Bad actors only have to be right once. We have to be right all the time. To do this, we need to learn from peers and start treating security as non-competitive.
No organisation can protect itself without a holistic enough view of the threat landscape. This is true within organisations as well: security can no longer run as a stand-alone vertical. No one can rely on a security function that is not embedded in the business.
Many campaigns that we see are focused on a particular industry vertical. CISOs I meet with are sharing insights and experiences with their peers in other organisations to better protect themselves. Through projects such as Structured Threat Information Expression (STIX), companies are benefitting from a common language structure for information sharing which is also machine-readable. When everyone is speaking in the same terms, identification and remediate of issues becomes faster and more effective.
Challenge 10: The perception that the cloud itself is insecure.
Perceptions are bubbling up that the cloud is introducing new threats. But is this perception based in reality?
When Amazon Web Service was down for several hours in February 2017, it caused massive follow-on problems across the internet. The reason for the outage was incorrect command line argument(s) and human error. We are never going to have a foolproof control for genuine mistakes but I assert that it’s unfair to call this a vulnerability introduced through cloud computing.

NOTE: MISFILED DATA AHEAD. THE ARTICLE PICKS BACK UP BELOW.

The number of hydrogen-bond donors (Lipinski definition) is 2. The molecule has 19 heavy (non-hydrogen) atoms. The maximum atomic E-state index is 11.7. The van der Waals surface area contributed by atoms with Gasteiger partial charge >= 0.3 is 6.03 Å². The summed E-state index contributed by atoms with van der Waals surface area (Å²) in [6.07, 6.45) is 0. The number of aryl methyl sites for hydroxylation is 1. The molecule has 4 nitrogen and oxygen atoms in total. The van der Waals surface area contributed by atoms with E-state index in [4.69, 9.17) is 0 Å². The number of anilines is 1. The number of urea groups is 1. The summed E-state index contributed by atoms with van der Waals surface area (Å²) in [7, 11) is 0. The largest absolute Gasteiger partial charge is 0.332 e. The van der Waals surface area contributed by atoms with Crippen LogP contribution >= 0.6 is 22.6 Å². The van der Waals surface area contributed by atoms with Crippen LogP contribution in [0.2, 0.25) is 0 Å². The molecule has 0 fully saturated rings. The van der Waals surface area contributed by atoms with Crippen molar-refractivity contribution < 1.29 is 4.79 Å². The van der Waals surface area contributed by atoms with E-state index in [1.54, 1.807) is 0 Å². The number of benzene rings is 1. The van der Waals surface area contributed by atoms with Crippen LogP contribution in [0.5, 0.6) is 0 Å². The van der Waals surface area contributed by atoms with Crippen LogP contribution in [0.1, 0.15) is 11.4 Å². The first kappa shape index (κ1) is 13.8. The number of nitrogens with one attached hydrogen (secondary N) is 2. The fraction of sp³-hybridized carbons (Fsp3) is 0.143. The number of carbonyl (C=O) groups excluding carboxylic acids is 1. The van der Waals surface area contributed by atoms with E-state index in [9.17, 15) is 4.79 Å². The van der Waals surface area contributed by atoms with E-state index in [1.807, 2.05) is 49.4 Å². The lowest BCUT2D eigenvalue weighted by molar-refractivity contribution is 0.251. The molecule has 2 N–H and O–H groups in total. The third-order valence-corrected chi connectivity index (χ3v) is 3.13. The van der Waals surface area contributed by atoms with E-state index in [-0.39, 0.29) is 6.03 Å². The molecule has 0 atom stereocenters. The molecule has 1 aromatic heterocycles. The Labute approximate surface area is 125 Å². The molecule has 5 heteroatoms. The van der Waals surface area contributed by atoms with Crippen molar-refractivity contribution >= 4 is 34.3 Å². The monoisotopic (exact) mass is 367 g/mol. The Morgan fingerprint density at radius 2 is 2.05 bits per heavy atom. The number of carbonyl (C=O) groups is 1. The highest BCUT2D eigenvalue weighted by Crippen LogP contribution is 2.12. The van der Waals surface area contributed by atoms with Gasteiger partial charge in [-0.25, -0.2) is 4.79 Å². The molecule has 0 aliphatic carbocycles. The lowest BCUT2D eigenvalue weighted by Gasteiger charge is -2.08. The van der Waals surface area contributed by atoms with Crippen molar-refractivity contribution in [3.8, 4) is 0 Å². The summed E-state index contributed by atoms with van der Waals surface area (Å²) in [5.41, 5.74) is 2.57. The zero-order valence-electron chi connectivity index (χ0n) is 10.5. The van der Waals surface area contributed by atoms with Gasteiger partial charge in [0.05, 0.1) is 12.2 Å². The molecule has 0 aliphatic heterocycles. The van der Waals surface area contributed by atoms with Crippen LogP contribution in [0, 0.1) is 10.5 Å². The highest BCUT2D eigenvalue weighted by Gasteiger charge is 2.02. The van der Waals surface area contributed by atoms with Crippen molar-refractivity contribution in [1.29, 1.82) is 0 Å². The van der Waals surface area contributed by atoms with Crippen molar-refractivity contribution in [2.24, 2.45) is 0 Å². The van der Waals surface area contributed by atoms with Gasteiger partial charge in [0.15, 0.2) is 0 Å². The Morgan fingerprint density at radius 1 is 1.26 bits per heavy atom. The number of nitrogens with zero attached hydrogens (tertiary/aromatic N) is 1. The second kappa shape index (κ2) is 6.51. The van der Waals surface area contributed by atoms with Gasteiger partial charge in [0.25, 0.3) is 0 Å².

Cloud adoption continues to grow, as it does, such an explicit delineation of cloud and on-premise will not be necessary. Is the world of commodity computing displacing traditional datacentre models to such an extent that soon all computing will be elastic, distributed and based on virtualisation? Will all computer access be service-based and ubiquitous?
Cloud computing requires an institution to apply the concept of trust, allowing a third-party to manage data on their behalf. At first glance, this unfamiliar approach sounds radical and dangerous although pragmatism and context suggest otherwise. Companies have been relying on third parties to manage information for centuries; the difference with cloud computing is that the information is in digital form.
An organisation is idiomatically only as strong as its weakest link. Whilst it is prudent to acknowledge the threats and vulnerabilities associated with public cloud computing, there are a myriad of risks to the confidentiality, integrity and availability which exist across enterprise environments and I assert that these are significantly more easily exploited.